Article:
The Bounty Hunter. 111 mins. PG-13. Directed by Andy Tennant. Written by Sarah Thorp. Starring Jennifer Aniston, Gerard Butler, Jason Sudeikis, Jeff Garlin, Christine Baranski, and Cathy Moriarty.
As far as ill-conceived star vehicles go, The Bounty Hunter is pretty bad. Not offensively bad (like director Andy Tenannt's last outing, 2008's Fool's Gold), but lame and uninspired. It pairs Jennifer Aniston and Gerard Butler as fighting exes, who might just get back together if they can survive the day with each other. The Bounty Hunter is a high concept romantic comedy with action elements - no doubt dreamed up in a high-powered studio exec's office as a way to pull in both males and females in equal measures.
Butler plays Milo, a former police officer turned bounty hunter who gets the gig of his dreams when his ex, Nicole, skips a court appearance and he has to bring her in to jail. Easier said than done given the fact that she's investigating a murder and he's deep in gambling debt owed to some bad guys who are hot on his pursuit. Like most movie couples in romantic action comedies, they bicker with each other, handcuff each other, and engage in fairly intermittent, inartfully staged chase sequences. The Bounty Hunter runs close to two hours long, and makes you feel every minute.
Movies like this are usually easy to digest though. They don't have to be rocket science. They can take an easy premise like one ex arresting another and bringing her to jail while escaping the clutch of bad guys, and spin it into something breezy and entertaining. But, and this is a must, the actors on screen need two things: charm and chemistry. Butler and Aniston have neither. Aniston is a long ways from her glory days on Friends, and she's played the same character in the same kind of crappy movies for so long now that I can't even remember what made her so engaging in the first place. Don't get me wrong - she looks great and she still has some nimble comedic chops, but she's fairly annoying here. Butler is even worse. When he's stuck playing an American, he takes on this accent which mostly consists of him chewing through his words as if he were eating a burger or something. It's weird and distracting, and between this and last year's The Ugly Truth, he has a knack for selecting boorish, unappealing louts.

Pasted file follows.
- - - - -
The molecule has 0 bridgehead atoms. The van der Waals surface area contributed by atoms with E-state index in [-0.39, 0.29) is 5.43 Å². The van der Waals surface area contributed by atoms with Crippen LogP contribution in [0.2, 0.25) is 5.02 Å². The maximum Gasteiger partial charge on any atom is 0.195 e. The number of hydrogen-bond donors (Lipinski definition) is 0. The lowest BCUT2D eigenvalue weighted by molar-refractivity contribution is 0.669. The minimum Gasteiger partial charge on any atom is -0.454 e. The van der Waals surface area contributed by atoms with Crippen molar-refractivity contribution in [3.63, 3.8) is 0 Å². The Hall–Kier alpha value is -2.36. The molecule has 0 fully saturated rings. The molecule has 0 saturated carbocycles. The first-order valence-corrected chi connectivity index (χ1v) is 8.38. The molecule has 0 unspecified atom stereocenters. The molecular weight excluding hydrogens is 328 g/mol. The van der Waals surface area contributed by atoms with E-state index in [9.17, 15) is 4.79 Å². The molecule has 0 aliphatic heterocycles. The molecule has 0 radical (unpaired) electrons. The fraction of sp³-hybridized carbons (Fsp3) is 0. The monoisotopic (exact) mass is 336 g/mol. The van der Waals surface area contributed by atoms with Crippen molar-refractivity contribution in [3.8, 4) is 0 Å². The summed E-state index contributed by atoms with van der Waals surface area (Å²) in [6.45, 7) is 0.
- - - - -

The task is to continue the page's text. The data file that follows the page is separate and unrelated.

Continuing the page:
Sarah Thorp's script is all set-up and no laughs. The premise is fine, but poorly executed. That murder that Nicole is supposed to be solving? It makes no sense, and the movie's big climax is a half-assed shoot-out in a police evidence inventory. Tennant is the wrong man to helm an action comedy, though I suppose he does slightly better than Kevin Smith did with Cop Out. Hey, give me a totally different director, a hundred more finely tuned drafts of the script, another lead actor, and a 90-minute running time, and that aforementioned studio exec might actually have something here.